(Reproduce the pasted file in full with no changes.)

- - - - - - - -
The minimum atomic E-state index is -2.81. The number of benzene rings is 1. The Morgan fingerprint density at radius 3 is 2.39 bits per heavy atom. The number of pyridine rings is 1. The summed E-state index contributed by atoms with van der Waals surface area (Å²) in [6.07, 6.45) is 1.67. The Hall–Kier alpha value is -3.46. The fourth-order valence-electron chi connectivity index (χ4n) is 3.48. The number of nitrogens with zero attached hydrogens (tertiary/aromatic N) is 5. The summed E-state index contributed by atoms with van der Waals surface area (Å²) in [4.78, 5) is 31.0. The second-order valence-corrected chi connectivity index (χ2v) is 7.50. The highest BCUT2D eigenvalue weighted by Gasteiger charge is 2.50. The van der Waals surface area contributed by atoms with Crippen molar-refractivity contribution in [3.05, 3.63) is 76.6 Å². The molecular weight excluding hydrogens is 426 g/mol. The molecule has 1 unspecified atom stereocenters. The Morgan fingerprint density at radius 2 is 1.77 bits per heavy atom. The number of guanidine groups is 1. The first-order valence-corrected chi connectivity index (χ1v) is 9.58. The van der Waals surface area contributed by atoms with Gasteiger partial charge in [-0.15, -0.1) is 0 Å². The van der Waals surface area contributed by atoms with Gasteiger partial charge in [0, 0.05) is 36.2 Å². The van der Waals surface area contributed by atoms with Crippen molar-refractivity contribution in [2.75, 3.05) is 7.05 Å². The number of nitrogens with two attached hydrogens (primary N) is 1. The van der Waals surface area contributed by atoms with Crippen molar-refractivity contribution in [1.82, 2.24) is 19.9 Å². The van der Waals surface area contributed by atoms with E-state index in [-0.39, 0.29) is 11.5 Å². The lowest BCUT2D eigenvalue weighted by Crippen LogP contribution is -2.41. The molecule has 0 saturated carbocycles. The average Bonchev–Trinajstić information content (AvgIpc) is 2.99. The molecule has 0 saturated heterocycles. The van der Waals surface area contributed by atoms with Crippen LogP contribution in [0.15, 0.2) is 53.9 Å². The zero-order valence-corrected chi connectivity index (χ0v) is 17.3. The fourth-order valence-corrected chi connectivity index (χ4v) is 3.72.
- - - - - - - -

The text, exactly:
The minimum atomic E-state index is -2.81. The number of benzene rings is 1. The Morgan fingerprint density at radius 3 is 2.39 bits per heavy atom. The number of pyridine rings is 1. The summed E-state index contributed by atoms with van der Waals surface area (Å²) in [6.07, 6.45) is 1.67. The Hall–Kier alpha value is -3.46. The fourth-order valence-electron chi connectivity index (χ4n) is 3.48. The number of nitrogens with zero attached hydrogens (tertiary/aromatic N) is 5. The summed E-state index contributed by atoms with van der Waals surface area (Å²) in [4.78, 5) is 31.0. The second-order valence-corrected chi connectivity index (χ2v) is 7.50. The highest BCUT2D eigenvalue weighted by Gasteiger charge is 2.50. The van der Waals surface area contributed by atoms with Crippen molar-refractivity contribution in [3.05, 3.63) is 76.6 Å². The molecular weight excluding hydrogens is 426 g/mol. The molecule has 1 unspecified atom stereocenters. The Morgan fingerprint density at radius 2 is 1.77 bits per heavy atom. The number of guanidine groups is 1. The first-order valence-corrected chi connectivity index (χ1v) is 9.58. The van der Waals surface area contributed by atoms with Gasteiger partial charge in [-0.15, -0.1) is 0 Å². The van der Waals surface area contributed by atoms with Gasteiger partial charge in [0, 0.05) is 36.2 Å². The van der Waals surface area contributed by atoms with Crippen molar-refractivity contribution in [2.75, 3.05) is 7.05 Å². The number of nitrogens with two attached hydrogens (primary N) is 1. The van der Waals surface area contributed by atoms with Crippen molar-refractivity contribution in [1.82, 2.24) is 19.9 Å². The van der Waals surface area contributed by atoms with E-state index in [-0.39, 0.29) is 11.5 Å². The lowest BCUT2D eigenvalue weighted by Crippen LogP contribution is -2.41. The molecule has 0 saturated carbocycles. The average Bonchev–Trinajstić information content (AvgIpc) is 2.99. The molecule has 0 saturated heterocycles. The van der Waals surface area contributed by atoms with Crippen LogP contribution in [0.15, 0.2) is 53.9 Å². The zero-order valence-corrected chi connectivity index (χ0v) is 17.3. The fourth-order valence-corrected chi connectivity index (χ4v) is 3.72.